In 1599, Garcilaso de la Vega published his account of Hernando de Soto's journey through what is today the southeastern United State. Based on th author's romantie perceptions of North America and dubious evidence provided by expedition members, the work's factual validity is questionable in many regards.1 Nevertheless, Garcilaso's interpretation provides valuable information pertaining to the imagee of the Florida created and perpetuated by European visitors during the sixteenth century.2 In particular, one passage attributed to Hernando de Soto encapsulated general colonist opinions regarding native peoples. The explorer concluded that "all of the land of this realm is practically identical in kind and quality...[and] its inhabitants live, dress, eat and drink in somewhat the same manner. Even in their idols and their rites and ceremonies of paganism...and in their weapons, their social distinctions and their ferocity, they differ little or nothing from each other."3 Garcilaso's report revealed an intrinsic characteristic of cultural interaction in th New World: settlers tended to envision the region's natives itself as one, as the same.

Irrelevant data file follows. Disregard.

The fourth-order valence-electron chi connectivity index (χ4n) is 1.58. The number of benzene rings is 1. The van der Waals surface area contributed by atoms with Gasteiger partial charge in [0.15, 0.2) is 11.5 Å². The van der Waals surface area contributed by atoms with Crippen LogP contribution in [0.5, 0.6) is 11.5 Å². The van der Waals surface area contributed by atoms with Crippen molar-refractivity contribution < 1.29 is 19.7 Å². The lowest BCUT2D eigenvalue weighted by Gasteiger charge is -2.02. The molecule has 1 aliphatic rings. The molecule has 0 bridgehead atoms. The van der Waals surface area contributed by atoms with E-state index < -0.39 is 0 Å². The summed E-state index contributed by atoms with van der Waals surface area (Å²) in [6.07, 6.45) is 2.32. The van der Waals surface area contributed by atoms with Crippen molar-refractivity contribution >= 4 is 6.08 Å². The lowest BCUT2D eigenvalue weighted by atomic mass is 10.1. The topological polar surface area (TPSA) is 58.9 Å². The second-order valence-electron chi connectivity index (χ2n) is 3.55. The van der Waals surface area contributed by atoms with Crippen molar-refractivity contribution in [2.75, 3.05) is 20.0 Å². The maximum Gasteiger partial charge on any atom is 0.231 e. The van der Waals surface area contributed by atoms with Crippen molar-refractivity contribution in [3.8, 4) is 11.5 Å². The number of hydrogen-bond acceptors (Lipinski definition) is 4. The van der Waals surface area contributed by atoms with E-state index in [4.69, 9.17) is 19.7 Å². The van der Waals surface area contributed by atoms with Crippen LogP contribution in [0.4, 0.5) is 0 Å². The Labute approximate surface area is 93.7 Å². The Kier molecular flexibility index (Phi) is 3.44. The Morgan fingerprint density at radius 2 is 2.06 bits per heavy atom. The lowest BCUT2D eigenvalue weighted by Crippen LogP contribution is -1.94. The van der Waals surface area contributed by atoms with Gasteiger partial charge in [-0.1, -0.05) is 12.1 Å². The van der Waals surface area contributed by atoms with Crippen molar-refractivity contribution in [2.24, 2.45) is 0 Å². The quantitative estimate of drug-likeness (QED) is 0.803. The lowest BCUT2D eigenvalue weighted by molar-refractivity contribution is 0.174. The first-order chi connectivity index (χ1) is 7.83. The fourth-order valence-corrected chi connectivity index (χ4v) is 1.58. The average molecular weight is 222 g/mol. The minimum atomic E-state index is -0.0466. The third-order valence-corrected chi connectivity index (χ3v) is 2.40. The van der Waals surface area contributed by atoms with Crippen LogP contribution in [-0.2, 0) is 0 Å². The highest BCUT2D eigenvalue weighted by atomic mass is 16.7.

Murphree, Daniel S.
"Constructing Indians in the Colonial Floridas: Origins of European-Floridian Identity, 1513-1573,"
Florida Historical Quarterly: Vol. 81:
2, Article 3.
Available at: https://stars.library.ucf.edu/fhq/vol81/iss2/3